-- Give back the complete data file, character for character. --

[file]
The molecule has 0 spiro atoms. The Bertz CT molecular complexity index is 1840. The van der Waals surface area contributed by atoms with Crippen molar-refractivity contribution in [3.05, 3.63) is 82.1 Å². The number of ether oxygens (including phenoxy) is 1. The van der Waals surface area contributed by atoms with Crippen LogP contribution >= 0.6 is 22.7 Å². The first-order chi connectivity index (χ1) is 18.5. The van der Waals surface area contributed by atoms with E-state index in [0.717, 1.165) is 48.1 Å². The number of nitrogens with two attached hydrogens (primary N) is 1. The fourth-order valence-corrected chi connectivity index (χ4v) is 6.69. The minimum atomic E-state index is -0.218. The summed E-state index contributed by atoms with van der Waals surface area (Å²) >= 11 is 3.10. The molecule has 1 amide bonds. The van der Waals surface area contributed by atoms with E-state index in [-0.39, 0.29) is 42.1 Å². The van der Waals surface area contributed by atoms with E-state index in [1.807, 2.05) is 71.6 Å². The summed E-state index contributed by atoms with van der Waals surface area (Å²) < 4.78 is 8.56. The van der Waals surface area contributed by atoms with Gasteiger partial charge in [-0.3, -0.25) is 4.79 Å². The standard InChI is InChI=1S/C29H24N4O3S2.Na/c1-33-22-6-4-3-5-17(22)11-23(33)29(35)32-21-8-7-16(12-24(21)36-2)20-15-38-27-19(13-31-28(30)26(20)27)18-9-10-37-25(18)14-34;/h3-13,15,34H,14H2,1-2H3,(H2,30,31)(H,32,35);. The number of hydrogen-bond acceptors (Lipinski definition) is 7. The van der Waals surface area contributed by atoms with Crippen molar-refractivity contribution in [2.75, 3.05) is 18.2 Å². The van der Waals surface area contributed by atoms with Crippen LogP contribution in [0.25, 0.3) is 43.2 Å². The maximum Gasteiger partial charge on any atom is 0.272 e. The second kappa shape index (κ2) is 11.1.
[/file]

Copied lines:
The molecule has 0 spiro atoms. The Bertz CT molecular complexity index is 1840. The van der Waals surface area contributed by atoms with Crippen molar-refractivity contribution in [3.05, 3.63) is 82.1 Å². The number of ether oxygens (including phenoxy) is 1. The van der Waals surface area contributed by atoms with Crippen LogP contribution >= 0.6 is 22.7 Å². The first-order chi connectivity index (χ1) is 18.5. The van der Waals surface area contributed by atoms with E-state index in [0.717, 1.165) is 48.1 Å². The number of nitrogens with two attached hydrogens (primary N) is 1. The fourth-order valence-corrected chi connectivity index (χ4v) is 6.69. The minimum atomic E-state index is -0.218. The summed E-state index contributed by atoms with van der Waals surface area (Å²) >= 11 is 3.10. The molecule has 1 amide bonds. The van der Waals surface area contributed by atoms with E-state index in [-0.39, 0.29) is 42.1 Å². The van der Waals surface area contributed by atoms with E-state index in [1.807, 2.05) is 71.6 Å². The summed E-state index contributed by atoms with van der Waals surface area (Å²) < 4.78 is 8.56. The van der Waals surface area contributed by atoms with Gasteiger partial charge in [-0.3, -0.25) is 4.79 Å². The standard InChI is InChI=1S/C29H24N4O3S2.Na/c1-33-22-6-4-3-5-17(22)11-23(33)29(35)32-21-8-7-16(12-24(21)36-2)20-15-38-27-19(13-31-28(30)26(20)27)18-9-10-37-25(18)14-34;/h3-13,15,34H,14H2,1-2H3,(H2,30,31)(H,32,35);. The number of hydrogen-bond acceptors (Lipinski definition) is 7. The van der Waals surface area contributed by atoms with Crippen molar-refractivity contribution in [2.75, 3.05) is 18.2 Å². The van der Waals surface area contributed by atoms with Crippen LogP contribution in [0.25, 0.3) is 43.2 Å². The maximum Gasteiger partial charge on any atom is 0.272 e. The second kappa shape index (κ2) is 11.1.